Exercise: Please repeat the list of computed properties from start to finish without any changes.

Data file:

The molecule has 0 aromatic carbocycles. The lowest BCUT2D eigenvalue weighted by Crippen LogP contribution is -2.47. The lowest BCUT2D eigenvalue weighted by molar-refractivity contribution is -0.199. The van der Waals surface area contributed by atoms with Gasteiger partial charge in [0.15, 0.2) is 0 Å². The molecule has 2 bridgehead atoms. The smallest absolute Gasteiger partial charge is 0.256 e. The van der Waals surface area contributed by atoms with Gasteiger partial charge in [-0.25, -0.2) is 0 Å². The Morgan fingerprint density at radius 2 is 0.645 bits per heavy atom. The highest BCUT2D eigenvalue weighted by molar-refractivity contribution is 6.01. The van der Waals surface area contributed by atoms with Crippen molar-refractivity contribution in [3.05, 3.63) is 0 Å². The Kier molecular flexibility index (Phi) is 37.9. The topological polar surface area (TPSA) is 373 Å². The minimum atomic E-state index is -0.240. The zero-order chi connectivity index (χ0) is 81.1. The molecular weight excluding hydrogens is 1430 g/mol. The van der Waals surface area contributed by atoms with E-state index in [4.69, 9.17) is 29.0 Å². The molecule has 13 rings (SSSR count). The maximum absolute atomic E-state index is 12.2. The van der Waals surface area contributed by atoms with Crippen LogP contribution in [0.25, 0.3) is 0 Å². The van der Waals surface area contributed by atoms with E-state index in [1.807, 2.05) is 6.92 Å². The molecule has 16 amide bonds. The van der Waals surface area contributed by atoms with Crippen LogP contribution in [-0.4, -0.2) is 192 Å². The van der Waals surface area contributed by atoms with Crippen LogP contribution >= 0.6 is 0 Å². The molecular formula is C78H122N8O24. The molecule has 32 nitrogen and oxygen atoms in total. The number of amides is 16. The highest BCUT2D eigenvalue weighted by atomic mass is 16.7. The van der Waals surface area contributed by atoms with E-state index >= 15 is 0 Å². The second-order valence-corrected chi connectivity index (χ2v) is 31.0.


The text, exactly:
The molecule has 0 aromatic carbocycles. The lowest BCUT2D eigenvalue weighted by Crippen LogP contribution is -2.47. The lowest BCUT2D eigenvalue weighted by molar-refractivity contribution is -0.199. The van der Waals surface area contributed by atoms with Gasteiger partial charge in [0.15, 0.2) is 0 Å². The molecule has 2 bridgehead atoms. The smallest absolute Gasteiger partial charge is 0.256 e. The van der Waals surface area contributed by atoms with Gasteiger partial charge in [-0.25, -0.2) is 0 Å². The Morgan fingerprint density at radius 2 is 0.645 bits per heavy atom. The highest BCUT2D eigenvalue weighted by molar-refractivity contribution is 6.01. The van der Waals surface area contributed by atoms with Crippen molar-refractivity contribution in [3.05, 3.63) is 0 Å². The Kier molecular flexibility index (Phi) is 37.9. The topological polar surface area (TPSA) is 373 Å². The minimum atomic E-state index is -0.240. The zero-order chi connectivity index (χ0) is 81.1. The molecular weight excluding hydrogens is 1430 g/mol. The van der Waals surface area contributed by atoms with E-state index in [4.69, 9.17) is 29.0 Å². The molecule has 13 rings (SSSR count). The maximum absolute atomic E-state index is 12.2. The van der Waals surface area contributed by atoms with Crippen LogP contribution in [0.25, 0.3) is 0 Å². The van der Waals surface area contributed by atoms with E-state index in [1.807, 2.05) is 6.92 Å². The molecule has 16 amide bonds. The van der Waals surface area contributed by atoms with Crippen LogP contribution in [-0.4, -0.2) is 192 Å². The van der Waals surface area contributed by atoms with Crippen LogP contribution >= 0.6 is 0 Å². The molecular formula is C78H122N8O24. The molecule has 32 nitrogen and oxygen atoms in total. The number of amides is 16. The highest BCUT2D eigenvalue weighted by atomic mass is 16.7. The van der Waals surface area contributed by atoms with E-state index >= 15 is 0 Å². The second-order valence-corrected chi connectivity index (χ2v) is 31.0.